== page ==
(2) According to the Quran the kâfir is in effect characterized by his 'worldliness', that is, by his preference for the good things of this world and his inadvertence (ghaflah) as regards those lying beyond this world.

(3) According to the Gospels the pagans imagine they will be answered 'for their much speaking'. At root 'superstition' consists in the illusion of taking the means for the end or of worshipping forms for their own sake and not for their transcendent content.

If paganism cannot be reduced to a cult of spirits, -- a cult which is in practice atheistic though it does not exclude the theoretical idea of God, (1) -- it may properly be called an 'angelotheism'; the fact that the worship is addressed to God 'in his diversity', so to speak, is not enough to prevent the reduction of the Divine -- in men's thoughts -- to the level of created powers. The Divine unity has precedence over the Divine character of this diversity, and it is more important to believe in God -- and so in the One -- than to believe in the divinity of some universal principle.

(1) There are fetishist Negroes who are not ignorant of God but are astonished that Monotheists should address Him, since he 'dwells on inaccessible heights'. . (Spiritual Perspectives and Human Facts, p.71-72).

Paganism consists in the reducing of religion to a sort of utilitarianism, and this leads to syncretism and heresy. It leads to syncretism because the most heteroclite divinities and cults are added to the original cult without any assimilation or integration: it leads to heresy because the Divine qualities are confounded with the angelic powers which are in their turn brought down to the level of human passions. The very way in which the ancients represented the gods proves clearly that they no longer understood them. (Spiritual Perspectives and Human Facts, p.72).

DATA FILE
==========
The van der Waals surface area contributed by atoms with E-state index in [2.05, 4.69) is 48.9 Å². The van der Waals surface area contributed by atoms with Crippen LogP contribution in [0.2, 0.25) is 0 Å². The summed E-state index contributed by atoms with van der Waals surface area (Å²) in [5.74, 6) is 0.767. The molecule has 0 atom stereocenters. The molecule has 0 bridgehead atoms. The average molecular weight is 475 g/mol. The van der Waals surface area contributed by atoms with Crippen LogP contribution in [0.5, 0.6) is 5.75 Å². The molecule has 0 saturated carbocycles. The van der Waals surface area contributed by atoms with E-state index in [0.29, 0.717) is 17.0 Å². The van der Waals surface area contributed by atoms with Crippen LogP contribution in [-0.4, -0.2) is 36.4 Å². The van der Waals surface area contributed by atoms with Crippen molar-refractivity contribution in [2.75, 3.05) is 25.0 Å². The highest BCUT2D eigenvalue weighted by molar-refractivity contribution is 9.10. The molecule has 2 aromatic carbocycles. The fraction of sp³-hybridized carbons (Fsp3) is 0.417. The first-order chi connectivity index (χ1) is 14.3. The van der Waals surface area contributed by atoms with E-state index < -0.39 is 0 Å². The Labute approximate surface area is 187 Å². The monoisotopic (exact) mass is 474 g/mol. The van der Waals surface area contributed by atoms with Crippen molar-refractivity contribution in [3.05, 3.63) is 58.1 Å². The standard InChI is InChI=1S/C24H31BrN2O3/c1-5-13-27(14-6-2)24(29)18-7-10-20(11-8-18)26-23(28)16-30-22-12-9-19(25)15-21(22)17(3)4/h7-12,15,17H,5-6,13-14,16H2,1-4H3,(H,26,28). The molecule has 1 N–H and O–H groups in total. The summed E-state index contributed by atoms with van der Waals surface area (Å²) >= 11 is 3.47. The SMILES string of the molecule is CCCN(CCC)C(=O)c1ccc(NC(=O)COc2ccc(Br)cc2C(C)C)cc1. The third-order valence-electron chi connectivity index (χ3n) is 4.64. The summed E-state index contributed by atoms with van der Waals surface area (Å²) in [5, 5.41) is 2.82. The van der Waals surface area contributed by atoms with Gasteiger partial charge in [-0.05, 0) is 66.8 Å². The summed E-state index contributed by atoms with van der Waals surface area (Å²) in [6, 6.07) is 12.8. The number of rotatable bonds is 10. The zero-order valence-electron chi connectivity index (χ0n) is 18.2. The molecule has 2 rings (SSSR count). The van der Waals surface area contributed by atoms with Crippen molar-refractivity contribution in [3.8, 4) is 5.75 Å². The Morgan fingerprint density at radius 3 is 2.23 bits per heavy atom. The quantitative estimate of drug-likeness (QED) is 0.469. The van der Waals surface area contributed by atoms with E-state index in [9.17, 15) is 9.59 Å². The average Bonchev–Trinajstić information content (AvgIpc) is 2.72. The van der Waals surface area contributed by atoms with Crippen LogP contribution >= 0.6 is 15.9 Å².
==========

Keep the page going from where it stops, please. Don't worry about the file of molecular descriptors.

... the rationalists and the fideists are not the only adversaries of the Sophia Perennis: another component -- somewhat unexpected -- is what we could term "realizationism" or "ecstatism": namely the mystical prejudice -- rather widespread in India -- which has it that only "realization" or "states" count in spirituality. The partisans of this opinion oppose "concrete realization" to "vain thought" and they too easily imagine that with ecstasy all is won; they forget that without the doctrines -- beginning with the Vedanta! -- they would not even exist; and it also happens that they forget that a subjective realization -- founded on the idea of the immanent "Self" -- greatly has need of the objective element that is the Grace of the personal God, without forgetting the concurrence of Tradition.

We must mention here the existence of false masters who, as inheritors of occultism and inspired by "realizationism" and psychoanalysis, contrive to invent implausible infirmities in order to invent extravagant remedies. What is surprising logically is that they always find dupes, even among the so-called "intellectuals"; the explanation for this is that these novelties come to fill a void that never should have been produced. In all these "methods", the point of departure is a false image of man; the goal of the training being the development -- patterned after the "clairvoyance" of certain occultists -- of "latent powers" or of an "expanded" or "liberated" personality. And since such an ideal does not exist -- more especially as the premise is imaginary -- the result of the adventure can only be a perversion; this is the price of a supersaturated rationalism -- blown up to its extreme limit -- namely an agnosticism devoid of all imagination. (The transfiguration of Man, p. 9)

  1. Gnosis and gnosticism, theosophy and theosophism
  2. Modern Vedantism
  3. Psychic powers, miracles, ecstasy, apparitions, visions
  4. Neo-yogism, "realizationism"
  5. Occultism, spiritism, fetishism, paganism and decadent traditions
  6. The psychological Imposture, psychoanalysis
  7. Modernist Zenism